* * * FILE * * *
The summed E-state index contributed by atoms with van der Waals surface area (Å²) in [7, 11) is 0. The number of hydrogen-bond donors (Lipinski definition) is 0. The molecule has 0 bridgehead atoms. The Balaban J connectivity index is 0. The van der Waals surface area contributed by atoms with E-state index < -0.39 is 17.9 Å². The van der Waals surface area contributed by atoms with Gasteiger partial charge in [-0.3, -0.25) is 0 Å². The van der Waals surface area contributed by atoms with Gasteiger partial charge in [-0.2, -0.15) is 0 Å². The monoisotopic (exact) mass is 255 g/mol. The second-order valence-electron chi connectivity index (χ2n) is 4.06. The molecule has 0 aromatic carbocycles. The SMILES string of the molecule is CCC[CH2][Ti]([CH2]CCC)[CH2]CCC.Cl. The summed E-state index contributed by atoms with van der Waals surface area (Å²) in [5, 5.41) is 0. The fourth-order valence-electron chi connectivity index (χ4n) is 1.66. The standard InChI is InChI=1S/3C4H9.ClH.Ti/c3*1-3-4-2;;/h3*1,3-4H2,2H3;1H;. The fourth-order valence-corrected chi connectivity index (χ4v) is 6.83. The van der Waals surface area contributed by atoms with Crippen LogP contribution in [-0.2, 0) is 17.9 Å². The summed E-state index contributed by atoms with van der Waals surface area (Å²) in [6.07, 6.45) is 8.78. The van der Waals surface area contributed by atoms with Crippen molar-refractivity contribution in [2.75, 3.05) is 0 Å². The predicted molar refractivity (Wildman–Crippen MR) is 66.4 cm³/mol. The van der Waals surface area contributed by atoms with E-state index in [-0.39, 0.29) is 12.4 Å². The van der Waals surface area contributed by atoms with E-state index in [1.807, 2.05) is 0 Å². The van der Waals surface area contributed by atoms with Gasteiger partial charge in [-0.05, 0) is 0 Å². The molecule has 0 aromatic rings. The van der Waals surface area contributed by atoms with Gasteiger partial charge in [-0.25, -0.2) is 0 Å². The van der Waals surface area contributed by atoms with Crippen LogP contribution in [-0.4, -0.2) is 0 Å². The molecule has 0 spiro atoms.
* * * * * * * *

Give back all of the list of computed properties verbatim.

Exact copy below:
The summed E-state index contributed by atoms with van der Waals surface area (Å²) in [7, 11) is 0. The number of hydrogen-bond donors (Lipinski definition) is 0. The molecule has 0 bridgehead atoms. The Balaban J connectivity index is 0. The van der Waals surface area contributed by atoms with E-state index < -0.39 is 17.9 Å². The van der Waals surface area contributed by atoms with Gasteiger partial charge in [-0.3, -0.25) is 0 Å². The van der Waals surface area contributed by atoms with Gasteiger partial charge in [-0.2, -0.15) is 0 Å². The monoisotopic (exact) mass is 255 g/mol. The second-order valence-electron chi connectivity index (χ2n) is 4.06. The molecule has 0 aromatic carbocycles. The SMILES string of the molecule is CCC[CH2][Ti]([CH2]CCC)[CH2]CCC.Cl. The summed E-state index contributed by atoms with van der Waals surface area (Å²) in [5, 5.41) is 0. The fourth-order valence-electron chi connectivity index (χ4n) is 1.66. The standard InChI is InChI=1S/3C4H9.ClH.Ti/c3*1-3-4-2;;/h3*1,3-4H2,2H3;1H;. The fourth-order valence-corrected chi connectivity index (χ4v) is 6.83. The van der Waals surface area contributed by atoms with Crippen LogP contribution in [-0.2, 0) is 17.9 Å². The summed E-state index contributed by atoms with van der Waals surface area (Å²) in [6.07, 6.45) is 8.78. The van der Waals surface area contributed by atoms with Crippen molar-refractivity contribution in [2.75, 3.05) is 0 Å². The predicted molar refractivity (Wildman–Crippen MR) is 66.4 cm³/mol. The van der Waals surface area contributed by atoms with E-state index in [-0.39, 0.29) is 12.4 Å². The van der Waals surface area contributed by atoms with E-state index in [1.807, 2.05) is 0 Å². The van der Waals surface area contributed by atoms with Gasteiger partial charge in [-0.05, 0) is 0 Å². The molecule has 0 aromatic rings. The van der Waals surface area contributed by atoms with Gasteiger partial charge in [-0.25, -0.2) is 0 Å². The van der Waals surface area contributed by atoms with Crippen LogP contribution in [-0.4, -0.2) is 0 Å². The molecule has 0 spiro atoms.